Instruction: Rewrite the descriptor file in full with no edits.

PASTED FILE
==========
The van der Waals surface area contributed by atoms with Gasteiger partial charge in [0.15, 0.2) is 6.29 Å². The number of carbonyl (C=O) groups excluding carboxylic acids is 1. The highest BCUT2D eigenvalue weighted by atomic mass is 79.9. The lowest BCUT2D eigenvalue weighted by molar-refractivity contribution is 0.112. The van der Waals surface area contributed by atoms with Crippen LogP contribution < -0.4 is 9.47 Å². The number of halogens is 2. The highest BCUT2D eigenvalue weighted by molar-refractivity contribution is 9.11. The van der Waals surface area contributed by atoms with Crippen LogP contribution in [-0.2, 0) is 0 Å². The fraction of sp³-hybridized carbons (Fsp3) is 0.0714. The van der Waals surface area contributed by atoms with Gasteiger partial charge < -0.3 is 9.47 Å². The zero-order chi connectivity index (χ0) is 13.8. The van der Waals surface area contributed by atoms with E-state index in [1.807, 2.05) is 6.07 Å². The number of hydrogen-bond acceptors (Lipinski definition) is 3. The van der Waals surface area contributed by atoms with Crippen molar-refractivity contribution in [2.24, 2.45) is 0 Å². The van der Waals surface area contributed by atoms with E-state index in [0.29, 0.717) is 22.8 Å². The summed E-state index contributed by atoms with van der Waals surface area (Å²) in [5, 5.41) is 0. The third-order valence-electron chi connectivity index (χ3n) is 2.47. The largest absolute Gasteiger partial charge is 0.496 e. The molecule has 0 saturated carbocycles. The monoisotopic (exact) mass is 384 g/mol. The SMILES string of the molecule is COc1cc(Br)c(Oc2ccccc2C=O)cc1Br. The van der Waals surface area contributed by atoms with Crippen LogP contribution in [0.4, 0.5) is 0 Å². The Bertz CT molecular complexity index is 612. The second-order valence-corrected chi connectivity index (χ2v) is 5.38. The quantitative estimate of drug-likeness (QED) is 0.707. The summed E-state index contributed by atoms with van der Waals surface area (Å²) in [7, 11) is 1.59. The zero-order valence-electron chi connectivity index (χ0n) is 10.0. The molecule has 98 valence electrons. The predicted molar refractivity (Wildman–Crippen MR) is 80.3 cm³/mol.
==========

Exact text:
The van der Waals surface area contributed by atoms with Gasteiger partial charge in [0.15, 0.2) is 6.29 Å². The number of carbonyl (C=O) groups excluding carboxylic acids is 1. The highest BCUT2D eigenvalue weighted by atomic mass is 79.9. The lowest BCUT2D eigenvalue weighted by molar-refractivity contribution is 0.112. The van der Waals surface area contributed by atoms with Crippen LogP contribution < -0.4 is 9.47 Å². The number of halogens is 2. The highest BCUT2D eigenvalue weighted by molar-refractivity contribution is 9.11. The van der Waals surface area contributed by atoms with Crippen LogP contribution in [-0.2, 0) is 0 Å². The fraction of sp³-hybridized carbons (Fsp3) is 0.0714. The van der Waals surface area contributed by atoms with Gasteiger partial charge < -0.3 is 9.47 Å². The zero-order chi connectivity index (χ0) is 13.8. The van der Waals surface area contributed by atoms with E-state index in [1.807, 2.05) is 6.07 Å². The number of hydrogen-bond acceptors (Lipinski definition) is 3. The van der Waals surface area contributed by atoms with Crippen molar-refractivity contribution in [2.24, 2.45) is 0 Å². The van der Waals surface area contributed by atoms with E-state index in [0.29, 0.717) is 22.8 Å². The summed E-state index contributed by atoms with van der Waals surface area (Å²) in [5, 5.41) is 0. The third-order valence-electron chi connectivity index (χ3n) is 2.47. The largest absolute Gasteiger partial charge is 0.496 e. The molecule has 0 saturated carbocycles. The monoisotopic (exact) mass is 384 g/mol. The SMILES string of the molecule is COc1cc(Br)c(Oc2ccccc2C=O)cc1Br. The van der Waals surface area contributed by atoms with Crippen LogP contribution in [0.4, 0.5) is 0 Å². The Bertz CT molecular complexity index is 612. The second-order valence-corrected chi connectivity index (χ2v) is 5.38. The quantitative estimate of drug-likeness (QED) is 0.707. The summed E-state index contributed by atoms with van der Waals surface area (Å²) in [7, 11) is 1.59. The zero-order valence-electron chi connectivity index (χ0n) is 10.0. The molecule has 98 valence electrons. The predicted molar refractivity (Wildman–Crippen MR) is 80.3 cm³/mol.